Notes and Editorial Reviews
Passacaglia in c,
Preludes and Fugues: in D,
in d, “Dorian,”
Piers Lane (pn)
HYPERION 67709 (71: 17)
Some impressive pianism may be found here, both from Piers Lane and prior to that from Eugen d’Albert. The latter was a virtuoso pianist and transcriber, also a composer whose opera
(1903) has remained popular in Germany. He was, however, born in Glasgow of French and English parents and began his career in England. Eventually he publicly renounced all things Anglo-Saxon, much to the annoyance of his mentor, Sir Arthur Sullivan, and settled in Berlin to concertize, performing the great masters: Bach, interwoven with Spohr and Beethoven. (Well, replace Spohr with Brahms.) Piers Lane has recorded d’Albert’s original piano music for Hyperion, and now adds a selection of his Bach transcriptions to their ongoing series, of which this disc is the eighth.
Kenneth Hamilton’s detailed notes elaborate on the contrast between d’Albert’s approach to that of Busoni, who transcribed many of the same organ works for piano. It is Busoni’s transcriptions that have remained in the repertoire, yet d’Albert’s sound more pianistic. Busoni emphasizes the link to the organ with fuller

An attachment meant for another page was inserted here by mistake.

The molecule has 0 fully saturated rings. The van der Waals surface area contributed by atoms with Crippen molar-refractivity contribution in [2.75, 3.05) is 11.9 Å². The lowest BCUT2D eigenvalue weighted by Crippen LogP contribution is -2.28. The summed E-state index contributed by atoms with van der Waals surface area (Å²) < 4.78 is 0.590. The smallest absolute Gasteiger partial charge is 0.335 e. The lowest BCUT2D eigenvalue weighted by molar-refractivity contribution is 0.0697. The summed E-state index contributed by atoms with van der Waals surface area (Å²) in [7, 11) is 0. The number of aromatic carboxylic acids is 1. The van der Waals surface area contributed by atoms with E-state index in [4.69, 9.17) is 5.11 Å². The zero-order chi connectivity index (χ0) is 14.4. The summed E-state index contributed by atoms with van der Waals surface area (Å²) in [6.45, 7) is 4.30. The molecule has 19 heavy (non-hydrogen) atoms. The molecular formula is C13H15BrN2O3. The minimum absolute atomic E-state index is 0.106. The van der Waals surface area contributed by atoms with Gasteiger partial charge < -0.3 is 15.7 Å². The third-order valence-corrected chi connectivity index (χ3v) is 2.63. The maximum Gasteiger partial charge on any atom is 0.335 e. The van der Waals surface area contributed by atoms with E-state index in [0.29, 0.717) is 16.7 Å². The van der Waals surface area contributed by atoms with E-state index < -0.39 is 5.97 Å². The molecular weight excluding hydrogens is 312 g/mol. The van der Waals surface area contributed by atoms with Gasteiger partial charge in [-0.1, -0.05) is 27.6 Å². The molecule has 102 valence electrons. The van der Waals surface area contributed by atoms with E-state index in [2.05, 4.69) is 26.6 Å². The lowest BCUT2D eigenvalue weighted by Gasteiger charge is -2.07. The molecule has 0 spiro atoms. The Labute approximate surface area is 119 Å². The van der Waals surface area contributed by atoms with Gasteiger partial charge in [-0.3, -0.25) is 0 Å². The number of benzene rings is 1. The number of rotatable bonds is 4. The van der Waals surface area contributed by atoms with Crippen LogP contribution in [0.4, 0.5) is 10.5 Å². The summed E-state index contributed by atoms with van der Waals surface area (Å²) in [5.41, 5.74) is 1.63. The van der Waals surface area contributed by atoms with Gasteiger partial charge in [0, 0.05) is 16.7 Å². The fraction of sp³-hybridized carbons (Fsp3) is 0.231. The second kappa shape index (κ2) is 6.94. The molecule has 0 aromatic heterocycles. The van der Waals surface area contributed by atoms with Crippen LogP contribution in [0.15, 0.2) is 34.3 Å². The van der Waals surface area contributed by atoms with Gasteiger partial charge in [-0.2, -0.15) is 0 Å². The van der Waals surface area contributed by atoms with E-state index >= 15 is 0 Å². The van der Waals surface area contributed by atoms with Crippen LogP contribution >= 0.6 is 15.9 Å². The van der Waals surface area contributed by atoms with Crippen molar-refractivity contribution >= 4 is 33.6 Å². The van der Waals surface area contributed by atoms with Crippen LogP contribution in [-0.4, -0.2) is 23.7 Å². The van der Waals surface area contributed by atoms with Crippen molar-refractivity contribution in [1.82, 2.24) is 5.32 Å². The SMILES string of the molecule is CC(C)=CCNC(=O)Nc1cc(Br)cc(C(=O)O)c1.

and more octave doublings, often achieving a barnstorming grandeur. D’Albert does so to a lesser degree, but subtly suggests the organ’s changes of registration, helped in this instance by Lane’s carefully calibrated dynamic levels. The D-Minor Fugue (BWV 538) is a fine example: Over seven minutes it builds from a quiet opening to its full blazing conclusion in almost imperceptible increments.
Lane’s use of the pedal also evokes the organ’s ability to sustain tones, indeed to have them hang in the air, but without ever blurring the clarity of the lines. A suitably reverberant acoustic chosen by the recording team completes the picture.
All these virtues can be heard in the opening C-Minor Passacaglia, a work beloved of Bach transcribers (not least Stokowski, for symphony orchestra). D’Albert’s version has been recorded by several pianists, including Angela Hewitt for the same label, yet I cannot imagine it being played more beautifully or with more understated stamina than it is here by Lane. Other highlights include the joyous A-Major Prelude and Fugue (BWV 536) and the Prelude in F Minor (BWV 534): hauntingly introspective, until all reverie is swept away in the final flourish.
In short, this disc is highly recommended even if you aren’t collecting the entire series.
FANFARE: Phillip Scott
Works on This Recording
Featured Sound Samples
Toccata and Fugue in D minor, BWV 538 "Dorian": I. Prelude
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